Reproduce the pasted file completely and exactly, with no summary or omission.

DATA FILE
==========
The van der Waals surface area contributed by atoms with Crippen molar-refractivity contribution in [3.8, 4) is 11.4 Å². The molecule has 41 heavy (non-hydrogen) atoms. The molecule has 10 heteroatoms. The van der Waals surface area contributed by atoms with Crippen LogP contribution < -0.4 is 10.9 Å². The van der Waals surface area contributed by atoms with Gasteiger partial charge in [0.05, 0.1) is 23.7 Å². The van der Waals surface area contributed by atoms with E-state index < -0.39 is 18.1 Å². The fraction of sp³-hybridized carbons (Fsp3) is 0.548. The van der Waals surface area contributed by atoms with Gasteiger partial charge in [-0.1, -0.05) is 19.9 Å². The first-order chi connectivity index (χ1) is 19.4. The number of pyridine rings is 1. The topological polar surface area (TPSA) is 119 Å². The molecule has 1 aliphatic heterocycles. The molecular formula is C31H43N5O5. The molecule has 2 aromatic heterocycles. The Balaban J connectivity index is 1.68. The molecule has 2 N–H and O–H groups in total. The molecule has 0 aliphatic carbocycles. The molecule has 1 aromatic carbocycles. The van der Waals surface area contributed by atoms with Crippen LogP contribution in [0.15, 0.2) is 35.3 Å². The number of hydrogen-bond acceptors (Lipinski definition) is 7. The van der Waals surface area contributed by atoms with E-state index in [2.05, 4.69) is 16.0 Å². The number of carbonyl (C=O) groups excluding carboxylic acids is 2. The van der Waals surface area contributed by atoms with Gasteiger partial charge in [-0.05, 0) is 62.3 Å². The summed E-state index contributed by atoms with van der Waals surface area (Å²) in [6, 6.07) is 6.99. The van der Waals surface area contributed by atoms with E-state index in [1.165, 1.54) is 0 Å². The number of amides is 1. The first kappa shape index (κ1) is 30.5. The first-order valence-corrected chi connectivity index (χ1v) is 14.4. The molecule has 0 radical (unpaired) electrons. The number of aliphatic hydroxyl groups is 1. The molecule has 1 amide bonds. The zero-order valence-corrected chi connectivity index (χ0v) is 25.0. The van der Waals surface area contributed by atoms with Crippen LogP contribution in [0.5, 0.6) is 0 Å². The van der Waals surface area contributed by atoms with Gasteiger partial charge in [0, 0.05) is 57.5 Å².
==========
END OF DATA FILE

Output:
The van der Waals surface area contributed by atoms with Crippen molar-refractivity contribution in [3.8, 4) is 11.4 Å². The molecule has 41 heavy (non-hydrogen) atoms. The molecule has 10 heteroatoms. The van der Waals surface area contributed by atoms with Crippen LogP contribution < -0.4 is 10.9 Å². The van der Waals surface area contributed by atoms with Gasteiger partial charge in [0.05, 0.1) is 23.7 Å². The van der Waals surface area contributed by atoms with E-state index < -0.39 is 18.1 Å². The fraction of sp³-hybridized carbons (Fsp3) is 0.548. The van der Waals surface area contributed by atoms with Gasteiger partial charge in [-0.1, -0.05) is 19.9 Å². The first-order chi connectivity index (χ1) is 19.4. The number of pyridine rings is 1. The topological polar surface area (TPSA) is 119 Å². The molecule has 1 aliphatic heterocycles. The molecular formula is C31H43N5O5. The molecule has 2 aromatic heterocycles. The Balaban J connectivity index is 1.68. The molecule has 2 N–H and O–H groups in total. The molecule has 0 aliphatic carbocycles. The molecule has 1 aromatic carbocycles. The van der Waals surface area contributed by atoms with Crippen LogP contribution in [0.15, 0.2) is 35.3 Å². The number of hydrogen-bond acceptors (Lipinski definition) is 7. The van der Waals surface area contributed by atoms with E-state index in [2.05, 4.69) is 16.0 Å². The number of carbonyl (C=O) groups excluding carboxylic acids is 2. The van der Waals surface area contributed by atoms with Gasteiger partial charge in [-0.05, 0) is 62.3 Å². The summed E-state index contributed by atoms with van der Waals surface area (Å²) in [6, 6.07) is 6.99. The van der Waals surface area contributed by atoms with E-state index in [1.165, 1.54) is 0 Å². The number of amides is 1. The first kappa shape index (κ1) is 30.5. The first-order valence-corrected chi connectivity index (χ1v) is 14.4. The molecule has 0 radical (unpaired) electrons. The number of aliphatic hydroxyl groups is 1. The molecule has 1 amide bonds. The zero-order valence-corrected chi connectivity index (χ0v) is 25.0. The van der Waals surface area contributed by atoms with Crippen LogP contribution in [0.5, 0.6) is 0 Å². The van der Waals surface area contributed by atoms with Gasteiger partial charge in [0, 0.05) is 57.5 Å².